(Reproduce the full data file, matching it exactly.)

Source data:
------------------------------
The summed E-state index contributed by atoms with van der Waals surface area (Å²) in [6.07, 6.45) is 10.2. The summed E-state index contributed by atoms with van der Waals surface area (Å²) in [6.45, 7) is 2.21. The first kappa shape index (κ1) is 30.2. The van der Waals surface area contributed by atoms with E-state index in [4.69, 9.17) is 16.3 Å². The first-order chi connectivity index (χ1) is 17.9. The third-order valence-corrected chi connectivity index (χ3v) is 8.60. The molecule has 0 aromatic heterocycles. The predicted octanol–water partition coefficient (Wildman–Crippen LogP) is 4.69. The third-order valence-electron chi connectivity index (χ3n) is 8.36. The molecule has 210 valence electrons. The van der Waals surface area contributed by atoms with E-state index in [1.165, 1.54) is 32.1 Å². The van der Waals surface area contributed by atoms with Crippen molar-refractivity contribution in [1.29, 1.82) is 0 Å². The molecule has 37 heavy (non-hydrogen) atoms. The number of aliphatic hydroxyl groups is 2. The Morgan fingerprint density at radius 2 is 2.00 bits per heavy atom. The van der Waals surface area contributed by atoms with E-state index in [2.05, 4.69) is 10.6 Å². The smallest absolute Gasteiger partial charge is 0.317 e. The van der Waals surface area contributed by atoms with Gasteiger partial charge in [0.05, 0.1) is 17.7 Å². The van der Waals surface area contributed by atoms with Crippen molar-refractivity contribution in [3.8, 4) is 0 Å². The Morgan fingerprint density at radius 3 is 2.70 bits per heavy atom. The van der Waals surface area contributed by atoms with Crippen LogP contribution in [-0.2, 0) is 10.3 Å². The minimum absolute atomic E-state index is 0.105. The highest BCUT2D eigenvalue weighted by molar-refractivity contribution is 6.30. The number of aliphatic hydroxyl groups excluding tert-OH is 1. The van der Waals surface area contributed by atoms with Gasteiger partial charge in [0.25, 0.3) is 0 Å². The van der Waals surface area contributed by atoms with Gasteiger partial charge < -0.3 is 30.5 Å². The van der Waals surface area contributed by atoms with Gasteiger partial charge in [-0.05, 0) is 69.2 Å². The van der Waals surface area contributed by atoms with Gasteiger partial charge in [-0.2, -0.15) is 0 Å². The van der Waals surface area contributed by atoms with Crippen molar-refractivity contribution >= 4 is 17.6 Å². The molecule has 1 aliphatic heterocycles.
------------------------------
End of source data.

The summed E-state index contributed by atoms with van der Waals surface area (Å²) in [6.07, 6.45) is 10.2. The summed E-state index contributed by atoms with van der Waals surface area (Å²) in [6.45, 7) is 2.21. The first kappa shape index (κ1) is 30.2. The van der Waals surface area contributed by atoms with E-state index in [4.69, 9.17) is 16.3 Å². The first-order chi connectivity index (χ1) is 17.9. The third-order valence-corrected chi connectivity index (χ3v) is 8.60. The molecule has 0 aromatic heterocycles. The predicted octanol–water partition coefficient (Wildman–Crippen LogP) is 4.69. The third-order valence-electron chi connectivity index (χ3n) is 8.36. The molecule has 210 valence electrons. The van der Waals surface area contributed by atoms with E-state index in [1.165, 1.54) is 32.1 Å². The van der Waals surface area contributed by atoms with Crippen molar-refractivity contribution in [1.29, 1.82) is 0 Å². The molecule has 37 heavy (non-hydrogen) atoms. The number of aliphatic hydroxyl groups is 2. The Morgan fingerprint density at radius 2 is 2.00 bits per heavy atom. The van der Waals surface area contributed by atoms with E-state index in [2.05, 4.69) is 10.6 Å². The smallest absolute Gasteiger partial charge is 0.317 e. The van der Waals surface area contributed by atoms with Gasteiger partial charge in [0.05, 0.1) is 17.7 Å². The van der Waals surface area contributed by atoms with Crippen molar-refractivity contribution in [3.8, 4) is 0 Å². The Morgan fingerprint density at radius 3 is 2.70 bits per heavy atom. The van der Waals surface area contributed by atoms with Crippen LogP contribution in [-0.2, 0) is 10.3 Å². The minimum absolute atomic E-state index is 0.105. The highest BCUT2D eigenvalue weighted by molar-refractivity contribution is 6.30. The number of aliphatic hydroxyl groups excluding tert-OH is 1. The van der Waals surface area contributed by atoms with Gasteiger partial charge in [0.25, 0.3) is 0 Å². The van der Waals surface area contributed by atoms with Gasteiger partial charge < -0.3 is 30.5 Å². The van der Waals surface area contributed by atoms with Gasteiger partial charge in [-0.05, 0) is 69.2 Å². The van der Waals surface area contributed by atoms with Gasteiger partial charge in [-0.2, -0.15) is 0 Å². The van der Waals surface area contributed by atoms with Crippen molar-refractivity contribution >= 4 is 17.6 Å². The molecule has 1 aliphatic heterocycles.